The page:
Evolution of the Genre ( after 1940)

Hard-boiled fiction rose from the pulps to prominence in the U.S. during the 1930s and 1940s. Not only did it reflect the pressures of the Depression and World War II, but it also offered a code for dealing with physical and economic conflict. Its villains changed from the small-time hoodlums of "Old Cap Collier" at the turn of the century to adventurers such as Casper Gutman of The Maltese Falcon(1930) and then to "white-collar criminals" like Walter Huff of Double Indemnity (1936). It began to incorporate sexual opportunism as a parallel theme, whether in male characters such as Frank Chambers of The Postman Always Rings Twice or in female ones such as Eileen Wade of The Long Goodbye. In the 1950s and 1960s Raymond Chandler and then Ross Macdonald delved into the psychology of their characters, bringing the genre to a point where it could employ a greater variety of plots, which suited the demands of movies and later of television. The genre had a formula, so audiences expected certain narrative elements, which writers and directors found easy to supply. Yet it could be varied to emphasize romance, violence, suspense, psychology, or popular political concerns such as Communism. Film accelerated the division of the genre into sub-genres, and since so many hard-boiled writers worked in Hollywood at some point, the exploration of new narrative variations proceeded quickly.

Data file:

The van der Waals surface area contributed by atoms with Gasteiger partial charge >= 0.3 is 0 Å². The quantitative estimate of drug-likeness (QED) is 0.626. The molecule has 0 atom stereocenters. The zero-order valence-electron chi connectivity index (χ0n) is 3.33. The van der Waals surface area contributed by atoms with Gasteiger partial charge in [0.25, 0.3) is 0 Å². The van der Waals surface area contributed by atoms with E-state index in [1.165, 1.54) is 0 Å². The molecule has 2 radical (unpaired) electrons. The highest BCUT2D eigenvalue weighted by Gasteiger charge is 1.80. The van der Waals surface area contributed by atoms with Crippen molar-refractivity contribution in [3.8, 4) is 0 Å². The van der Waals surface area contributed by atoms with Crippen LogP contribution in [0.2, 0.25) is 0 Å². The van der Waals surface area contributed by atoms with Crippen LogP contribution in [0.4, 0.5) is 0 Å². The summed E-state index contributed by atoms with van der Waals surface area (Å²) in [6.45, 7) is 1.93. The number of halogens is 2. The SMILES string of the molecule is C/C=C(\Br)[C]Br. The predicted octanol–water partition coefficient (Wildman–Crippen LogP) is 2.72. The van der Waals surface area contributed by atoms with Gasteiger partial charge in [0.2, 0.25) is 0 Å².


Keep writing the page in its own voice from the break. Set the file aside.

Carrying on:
The Second Generation

It is not surprising that some of the writers grouped below as a "second generation" were considered amoral or decadent in their time. They offered a pleasing subversion of the rules of an increasingly powerful society, and they warned of dire penalties if you got caught -- and you always did. This predestined fatality proved highly attractive to audiences, so the genre invoked issues of personal, social, or political concern to test their potency as catalysts of fatality. Mickey Spillane’s demonization of Mafiosi and Communists, his abysmal portraits of large cities and his misogynist depictions of women offer a kind of comic book version of McCarthyism. Jim Thompson’s schizophrenic killers epitomize a post-World War II dread about soldiers returning to society – a fear the G.I.s themselves often had, which we now term "post-traumatic stress." Cornell Woolrich reinvented Poe's tale of terror at a time when the threat of nuclear annihilation was serious. Ross Macdonald brought Freudian analysis from the university, where millions of students were learning it, to explain to a mass public why good people do bad things.

These four authors represent the four main directions of hard-boiled fiction in the 1950s and early 1960s. A comic-book writer to begin with, Spillane represents the reduction of the genre to pure action. We need only remember that Hammett supervised and sometimes scripted the comic strip Secret Agent X-9. Click here to see the link to Dick Tracy, Batman, and Superman (Radio, TV, and Comics). Characterization, development, and plausibility were discarded in this domain. Here female characters are either mothers or femmes fatales, used and discarded. Heroes and villains were easily identified. As several scholars have noted, these trends find perfect expression later in the movies of Clint Eastwood. The Harlem novels of Chester Himes fall into this category, as does the early work of 1960s author Ishmael Reed, both showing that simplification can add irony or black humor. Elmore Leonard and Carl Hiaasen continue this trend.